Funeral Etiquette

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Jawl Posts: 8881
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ReginaFalange Posts: 10290
Just my opinion but in cases like this I think that he needs to put aside what is best for him and consider what is best for the grieving widow. Would she appreciate him calling around? If so then he needs to go around and see her and offer her whatever comfort he can. Nobody likes situations like this but you're doing it for the other person.
veryvalentino Posts: 259
Honestly.....if he is close to your cousin and he is the only family member around then it's not ok that he is only taking his own feelings into consideration. This is a time that his cousin needs people, what he wants should be set aside - I understand he is grieving too and may need time but surely the wife's needs are more important here. If my friends/family stayed away from me when I needed them most just because they felt weird or awkward, I don't think I would ever be able to forget that.
sugarkk Posts: 1384
Do you know I absolutely get what your saying but as someone who was in the same situation, I deeply regret not being there for the bereaved person. It was a friend of mine whose father passed away and I just thought I'd be awkward or no use or worse... and that I'd see her at the funeral. About six months later she expressed, in a very nice way, how hurt and upset she'd been that I hadn't been there for her. And she was right. My own upset was nothing compared to hers and I needed to suck it up and be there for her. I very much regret that I wasn't. At the end of the day, the upset and grief your OH is feeling is nothing compared to his cousin who has lost her husband. She needs his support, even if it is only his physical presence. You need to let him know this.
mysteriousmise Posts: 1783
Has he spoken to his cousin yet? Or been in contact at all? Personally, I am of the opinion that when someone dies, your first concern should be their loved ones/those closest to them - their husband/wife/children, and what is best for them, and not one's own feelings. No matter how awkward you (anyone, not "you" you)feel, or upset, there is someone who is significantly more upset and affected by the death than you are and in such a case, they are more "important" than you are. My dad died a few years ago, and I *really* appreciated those people who didn't wait till the funeral to make contact with me. Feeling ignored, or like an inconvenience, or forgotton is terrible when you lose someone close to you. If he/you are close to this cousin, who has just lost her husband then I think you should make contact today at some point, even by phone, and see what, if anything you can do. Perhaps she's moithered by people and calls, and doesn't want any visitors, but an effort to see should, imho, be made. I appreciate that Mr. J is probably very, very upset, and shocked, and it may not be his "thing", but this woman has just lost her husband.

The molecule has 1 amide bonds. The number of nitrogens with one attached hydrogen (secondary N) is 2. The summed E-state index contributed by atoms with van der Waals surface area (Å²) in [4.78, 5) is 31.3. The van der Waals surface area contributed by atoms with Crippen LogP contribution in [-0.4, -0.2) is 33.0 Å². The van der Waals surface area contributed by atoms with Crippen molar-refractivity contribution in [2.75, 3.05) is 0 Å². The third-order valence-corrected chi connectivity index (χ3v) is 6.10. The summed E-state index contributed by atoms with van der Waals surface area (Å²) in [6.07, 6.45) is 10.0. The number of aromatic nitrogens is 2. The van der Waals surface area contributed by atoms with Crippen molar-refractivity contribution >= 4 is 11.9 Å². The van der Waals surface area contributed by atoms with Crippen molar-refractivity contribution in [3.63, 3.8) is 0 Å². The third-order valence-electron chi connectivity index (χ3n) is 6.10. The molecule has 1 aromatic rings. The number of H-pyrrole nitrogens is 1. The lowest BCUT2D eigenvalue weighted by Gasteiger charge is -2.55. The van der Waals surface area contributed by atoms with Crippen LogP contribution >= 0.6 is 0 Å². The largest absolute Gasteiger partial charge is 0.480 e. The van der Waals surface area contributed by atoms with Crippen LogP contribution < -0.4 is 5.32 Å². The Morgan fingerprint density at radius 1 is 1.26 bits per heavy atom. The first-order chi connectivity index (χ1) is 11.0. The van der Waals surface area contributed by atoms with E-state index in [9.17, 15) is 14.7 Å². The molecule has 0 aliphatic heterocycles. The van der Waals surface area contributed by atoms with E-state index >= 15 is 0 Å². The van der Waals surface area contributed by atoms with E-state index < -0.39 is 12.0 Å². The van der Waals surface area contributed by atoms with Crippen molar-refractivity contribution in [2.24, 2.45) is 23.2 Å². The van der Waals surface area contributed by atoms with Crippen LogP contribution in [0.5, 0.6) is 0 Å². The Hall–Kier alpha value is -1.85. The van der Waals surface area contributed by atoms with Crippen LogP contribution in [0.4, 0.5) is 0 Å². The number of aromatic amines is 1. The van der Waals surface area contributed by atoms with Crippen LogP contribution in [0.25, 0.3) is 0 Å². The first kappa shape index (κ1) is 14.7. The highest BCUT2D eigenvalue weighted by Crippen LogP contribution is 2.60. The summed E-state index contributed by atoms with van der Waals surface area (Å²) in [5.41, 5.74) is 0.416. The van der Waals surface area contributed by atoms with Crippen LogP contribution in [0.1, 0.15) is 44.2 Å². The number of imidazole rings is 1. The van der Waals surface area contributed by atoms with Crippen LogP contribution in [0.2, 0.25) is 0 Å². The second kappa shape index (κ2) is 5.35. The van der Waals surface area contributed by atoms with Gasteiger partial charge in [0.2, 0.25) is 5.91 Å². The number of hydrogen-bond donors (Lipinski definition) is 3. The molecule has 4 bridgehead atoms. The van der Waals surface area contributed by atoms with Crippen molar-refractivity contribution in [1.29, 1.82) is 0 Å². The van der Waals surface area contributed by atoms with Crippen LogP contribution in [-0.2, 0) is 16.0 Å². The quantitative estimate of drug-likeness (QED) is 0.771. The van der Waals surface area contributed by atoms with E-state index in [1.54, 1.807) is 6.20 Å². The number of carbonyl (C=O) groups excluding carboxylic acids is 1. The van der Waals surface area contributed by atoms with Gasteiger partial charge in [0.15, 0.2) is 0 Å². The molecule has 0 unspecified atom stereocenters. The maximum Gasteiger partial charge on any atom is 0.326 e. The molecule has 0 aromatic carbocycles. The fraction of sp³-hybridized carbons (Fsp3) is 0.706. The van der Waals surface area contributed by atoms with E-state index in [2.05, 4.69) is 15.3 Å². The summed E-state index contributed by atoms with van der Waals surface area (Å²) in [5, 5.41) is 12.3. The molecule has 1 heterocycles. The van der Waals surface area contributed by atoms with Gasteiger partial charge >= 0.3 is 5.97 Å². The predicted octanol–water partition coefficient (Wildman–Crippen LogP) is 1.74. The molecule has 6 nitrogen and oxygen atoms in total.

Smileykaz Posts: 7296
Ah no sorry to hear this. Oh it's a very tough one as everyone reacts to grief differently. Some people won't want everyone in on top of them if someone dies but then again some people do need people around them and would feel offended by family not being there for them. If you're close to her, she may expect to see you both, you know? It's hard to know. Is there a reason he doesn't want to go? Is it that he would'nt know what to say or something? Unfortunately at a time like this it's not about Mr Jawl, it's about his cousin so he might just have to suck it up and go and give the girl a shoulder to cry on. I don't mean to be harsh, but he needs to think about his cousin now, not himself. Of course he's going to go to the funeral so he'll see his cousin then and can sympathise then. But she might be upset he didn't go to see her straight away. I'm sorry, I dont know is the answer to your question. Think carefully and tread even more carefully.
Anahita Posts: 1161
He needs to be there for the widower, he doesn't necessarily have to go in and see the deceased. Sorry for your loss :xxx
dancerformoney Posts: 2733
[quote="ReginaFalange":pflddd4b]Just my opinion but in cases like this I think that he needs to put aside what is best for him and consider what is best for the grieving widow. Would she appreciate him calling around? If so then he needs to go around and see her and offer her whatever comfort he can. Nobody likes situations like this but you're doing it for the other person.[/quote:pflddd4b] took the words outta my mouth. i definately think that its not about him, its about his cousin who he is close to and has just lost her husband. it is very hard to go around and visit someone who is grieving. sometimes you dont even have to say anything, its just being there thats means so much. i hope he reconsiders as the day goes on.
sugarkk Posts: 1384
Sorry, just wanted to add that I'm really sorry for you and Mr Jawl's loss - was focused on the advice-giving part and forgot to say how sorry I am. I'm sure it's going to be very tough for all of you, just want to send you best wishes.
dancerformoney Posts: 2733
[quote="sugarkk":22deov25]Sorry, just wanted to add that I'm really sorry for you and Mr Jawl's loss - was focused on the advice-giving part and forgot to say how sorry I am. I'm sure it's going to be very tough for all of you, just want to send you best wishes.[/quote:22deov25] me too.